After Paulina is arrested there occurs a significant shift of location and tone. The village is left behind and we enter the arcane world of organised racism, regulated by a rule-book so byzantine that special medical experts are required to interpret it. The SS officer in charge of the case has taken a shine to Paulina and, since she claims full responsibility, dreams up a wheeze for, as it were, retrospective legitimation by declaring Stani a candidate for Germanisation. Clearly, just any Pole won't do: postulants must be checked for height, weight, skin colour, hair colour, etc, against a complicated system of gradings designed to dispel all ambiguities and provide for all eventualities. Stani's skull is measured with a contraption that looks like a scold's cap, his eyes are matched against a sheet of glass marbles each a slightly different shade of blue and classified from 'A' to 'J'. The entire operation recalls medieval tests for sorcery and we would hardly have been surprised if he had been dunked in the village pond and left to sink or swim. Yet the soldiers performing this grotesque verification take it only half seriously, while the doctor mobilised to sign the papers rejects the whole business as nonsense. Thus we are only returned from the realms of light relief by Stani loudly protesting that he is a Pole and intends to remain one.
With this he has signed his own death warrant and black tragedy replaces black comedy as the gallows looms. Another Pole is found to hang his compatriot and extensively briefed in the macabre art of placing the noose correctly round the condemned man's neck. A lorryload of Polish prisoners accompanies the execution squad back to Brombach where, in the quarry where he and Paulina first made love, they witness pour l'exemple
Stani's slow agony. Paulina is hounded out of town with a scarlet letter round her neck and Herbert is taken into care. So ends a squalid little chapter of German history.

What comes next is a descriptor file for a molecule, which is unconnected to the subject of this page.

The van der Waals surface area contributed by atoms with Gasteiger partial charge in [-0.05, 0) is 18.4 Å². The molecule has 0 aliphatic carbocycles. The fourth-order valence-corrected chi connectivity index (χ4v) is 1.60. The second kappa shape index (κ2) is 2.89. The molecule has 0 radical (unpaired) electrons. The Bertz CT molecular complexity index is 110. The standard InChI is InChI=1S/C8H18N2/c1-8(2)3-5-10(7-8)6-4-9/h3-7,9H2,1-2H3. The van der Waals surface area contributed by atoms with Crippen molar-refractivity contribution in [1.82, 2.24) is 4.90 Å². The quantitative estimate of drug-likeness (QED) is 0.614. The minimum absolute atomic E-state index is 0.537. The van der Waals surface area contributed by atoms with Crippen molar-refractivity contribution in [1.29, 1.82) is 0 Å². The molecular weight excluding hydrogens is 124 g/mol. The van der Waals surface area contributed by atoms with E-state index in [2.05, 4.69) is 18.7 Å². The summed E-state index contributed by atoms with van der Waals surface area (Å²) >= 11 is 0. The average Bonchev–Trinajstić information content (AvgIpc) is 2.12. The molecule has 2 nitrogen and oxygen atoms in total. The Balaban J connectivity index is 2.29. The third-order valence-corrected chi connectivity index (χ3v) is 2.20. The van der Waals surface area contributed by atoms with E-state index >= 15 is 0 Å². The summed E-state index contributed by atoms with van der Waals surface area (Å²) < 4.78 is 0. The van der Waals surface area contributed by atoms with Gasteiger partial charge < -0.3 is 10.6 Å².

Andrzej Wajda is possibly the most celebrated member of the Polish diaspara next to the Pope and his films have kept modern Polish history in the forefront of our minds for the last 25 years. This is why a particular interest has surrounded the trilogy he is due to make abroad, with the help of the French Ministry of Culture. His sense of timing is impeccable: Danton
, that meditation on the course of the Revolution, opened at the height of Solidarity's activities; now A LOVE IN GERMANY
coincides with the fortieth anniversary of VE Day. And yet, the films Wajda has made abroad paradoxically have a less universal import than the apparently more parochial A Generation
or Man of Marble
. Without in any way wishing to deny that the Nazi treatment of the Poles was abominable, A LOVE IN GERMANY
is very much a reminder that Germany has a 'Polish Question' much as Britain has an 'Irish Question'. The fact that Wajda is playing away from home may explain, therefore, an unevenness which is otherwise difficult to account for.
The first part of this film does for provincial Germany what Chabrol has done for provincial France - the rhythm of village life, with its gossip and petty jealousies but also its affection and solidarity, is brilliantly observed. It is quite clear that Nazi regulations are more honoured in the breach than in the observance and that most of the inhabitants are carrying on as normal. The drama turns on the contrasting performances of Hanna Schygulla and Marie-Christine Barrault who, as Paulina's lascivious neighbour, steals the show and confirms that she is one of the great underrated actresses of this generation. The second part begins as a German version of Dad's Army
, which is an original not to say refreshing approach to the SS, but these essentially comic, or at least lighthearted, scenes sit uneasily with the gruesome and sadistic execution and the adult Herbert's persistent failure to get answers to his questions.
- Jill Forbes, Sight & Sound, Summer 1985.
Weblink: Review by Frederic and Mary Ann Brussat.